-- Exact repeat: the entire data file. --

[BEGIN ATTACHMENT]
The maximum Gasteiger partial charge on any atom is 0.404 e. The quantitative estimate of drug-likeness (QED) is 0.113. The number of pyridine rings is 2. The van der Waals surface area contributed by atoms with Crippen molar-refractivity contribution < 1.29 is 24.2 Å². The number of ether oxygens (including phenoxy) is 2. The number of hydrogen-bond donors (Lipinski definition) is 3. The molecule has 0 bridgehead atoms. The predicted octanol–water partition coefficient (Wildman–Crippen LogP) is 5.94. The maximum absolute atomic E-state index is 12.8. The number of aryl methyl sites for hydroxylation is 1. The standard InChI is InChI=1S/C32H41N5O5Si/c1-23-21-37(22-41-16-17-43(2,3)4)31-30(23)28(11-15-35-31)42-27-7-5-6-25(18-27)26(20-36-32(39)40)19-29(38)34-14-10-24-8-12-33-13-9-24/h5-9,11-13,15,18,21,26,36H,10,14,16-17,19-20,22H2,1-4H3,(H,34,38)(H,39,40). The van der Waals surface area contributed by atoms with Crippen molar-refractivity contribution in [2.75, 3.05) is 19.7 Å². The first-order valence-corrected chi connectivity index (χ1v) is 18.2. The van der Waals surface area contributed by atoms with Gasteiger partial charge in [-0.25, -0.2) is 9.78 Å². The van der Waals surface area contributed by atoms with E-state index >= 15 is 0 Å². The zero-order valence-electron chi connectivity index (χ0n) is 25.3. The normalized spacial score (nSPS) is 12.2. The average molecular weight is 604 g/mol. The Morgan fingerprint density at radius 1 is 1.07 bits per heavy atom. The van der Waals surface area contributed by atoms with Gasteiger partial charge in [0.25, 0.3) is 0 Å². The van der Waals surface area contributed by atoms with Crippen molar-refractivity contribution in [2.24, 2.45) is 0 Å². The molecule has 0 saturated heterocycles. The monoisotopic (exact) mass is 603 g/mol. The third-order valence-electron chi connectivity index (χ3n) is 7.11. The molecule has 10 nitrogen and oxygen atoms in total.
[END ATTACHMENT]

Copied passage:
The maximum Gasteiger partial charge on any atom is 0.404 e. The quantitative estimate of drug-likeness (QED) is 0.113. The number of pyridine rings is 2. The van der Waals surface area contributed by atoms with Crippen molar-refractivity contribution < 1.29 is 24.2 Å². The number of ether oxygens (including phenoxy) is 2. The number of hydrogen-bond donors (Lipinski definition) is 3. The molecule has 0 bridgehead atoms. The predicted octanol–water partition coefficient (Wildman–Crippen LogP) is 5.94. The maximum absolute atomic E-state index is 12.8. The number of aryl methyl sites for hydroxylation is 1. The standard InChI is InChI=1S/C32H41N5O5Si/c1-23-21-37(22-41-16-17-43(2,3)4)31-30(23)28(11-15-35-31)42-27-7-5-6-25(18-27)26(20-36-32(39)40)19-29(38)34-14-10-24-8-12-33-13-9-24/h5-9,11-13,15,18,21,26,36H,10,14,16-17,19-20,22H2,1-4H3,(H,34,38)(H,39,40). The van der Waals surface area contributed by atoms with Crippen molar-refractivity contribution in [2.75, 3.05) is 19.7 Å². The first-order valence-corrected chi connectivity index (χ1v) is 18.2. The van der Waals surface area contributed by atoms with Gasteiger partial charge in [-0.25, -0.2) is 9.78 Å². The van der Waals surface area contributed by atoms with E-state index >= 15 is 0 Å². The zero-order valence-electron chi connectivity index (χ0n) is 25.3. The normalized spacial score (nSPS) is 12.2. The average molecular weight is 604 g/mol. The Morgan fingerprint density at radius 1 is 1.07 bits per heavy atom. The van der Waals surface area contributed by atoms with Gasteiger partial charge in [0.25, 0.3) is 0 Å². The van der Waals surface area contributed by atoms with Crippen molar-refractivity contribution in [2.24, 2.45) is 0 Å². The molecule has 0 saturated heterocycles. The monoisotopic (exact) mass is 603 g/mol. The third-order valence-electron chi connectivity index (χ3n) is 7.11. The molecule has 10 nitrogen and oxygen atoms in total.